Carol, It's a shame when kids take the fun out a holiday with dumb vandalism.

I don't know a lot about boxing, but my husband does. He is a lifelong fan. He tells me that Bantamweights are over 115 lbs to 118 lbs, and Super Bantamweights are over 118 to 122 lbs. Flyweights are lighter and Featherweights are heavier than Bantamweights. There are 17 professional weight classes in all.

C.C. Being able to see the Terra Cotta Warriors in Xi'an was one of the main reasons G.A.H. and I visited China in 2005. It was one of the most thrilling experiences I've ever had.

BTW, YSL Opium is a favorite of mine too.

Barb B said...

I'm happy some of you were glad to see me so early - 3:45 my time. It won't happen often. It's called insomnia, and I don't resist it - just get up and do stuff and hope I'm tired enough to sleep soon. With 4 hrs sleep last night and the bonfire celebration tonight, I should be on normal time by tomorrow.

Loved all the bantam chicken discussion.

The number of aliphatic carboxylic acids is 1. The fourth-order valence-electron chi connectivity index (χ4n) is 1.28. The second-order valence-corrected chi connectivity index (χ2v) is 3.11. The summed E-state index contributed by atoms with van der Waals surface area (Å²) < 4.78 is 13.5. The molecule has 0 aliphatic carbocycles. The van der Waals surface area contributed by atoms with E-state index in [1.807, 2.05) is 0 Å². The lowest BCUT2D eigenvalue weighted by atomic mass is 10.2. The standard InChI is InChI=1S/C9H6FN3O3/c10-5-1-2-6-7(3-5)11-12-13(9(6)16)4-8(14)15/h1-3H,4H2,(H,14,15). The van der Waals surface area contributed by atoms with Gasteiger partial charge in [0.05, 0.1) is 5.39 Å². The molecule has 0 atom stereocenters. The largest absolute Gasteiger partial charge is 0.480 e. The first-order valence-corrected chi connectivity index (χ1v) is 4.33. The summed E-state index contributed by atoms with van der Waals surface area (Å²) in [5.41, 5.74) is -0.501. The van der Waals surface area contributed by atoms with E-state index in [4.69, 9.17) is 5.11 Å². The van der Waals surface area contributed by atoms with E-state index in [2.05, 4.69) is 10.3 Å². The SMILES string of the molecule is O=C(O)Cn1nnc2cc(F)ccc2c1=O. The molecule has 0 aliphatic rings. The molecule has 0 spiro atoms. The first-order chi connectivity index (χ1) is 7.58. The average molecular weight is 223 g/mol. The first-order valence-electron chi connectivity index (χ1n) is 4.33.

Bantum over rooster is funny to me because it’s so counter to nature (if you're talking about a bantam hen.) If you enter a chicken house and the chickens feel threatened, the rooster jumps on a hen’s back, digs his claws in and challenges the intruder. Not a pretty sight for a feminist, but the hen seems to feel protected. Indeed, the intruder will have to deal with the rooster before he can reach the hen. As Whooinhell2000 says, any chicken can put up a good fight.

On the other hand, If you enter stealthily at night without waking them, grab their feet and tip them upside down quickly, they freeze. It’s how I moved them from one place to another without all the flapping, crowing, and posturing

That is a cool Steve Lynch video.

Anonymous said...

geri: What great news about your mom. She must be an astonishing woman. Hope all continues to go well. I had breast cancer in 1991, and am still fine. Altho I was not 93 went I had my lumpectomy.

kazie said...

Extremely good news about your mother.

The weather here has held up nice and warm for the little hob-goblins tonight. We don't get as many any more either.

My first choice for the small chicken was pullet, but that didn't work with the crosses I did figure out. Once I had the two "a's" in it, bantam came to me.

My perfume at the moment is Calvin Klein's Euphoria, but I used to use Opium too. They're both really nice.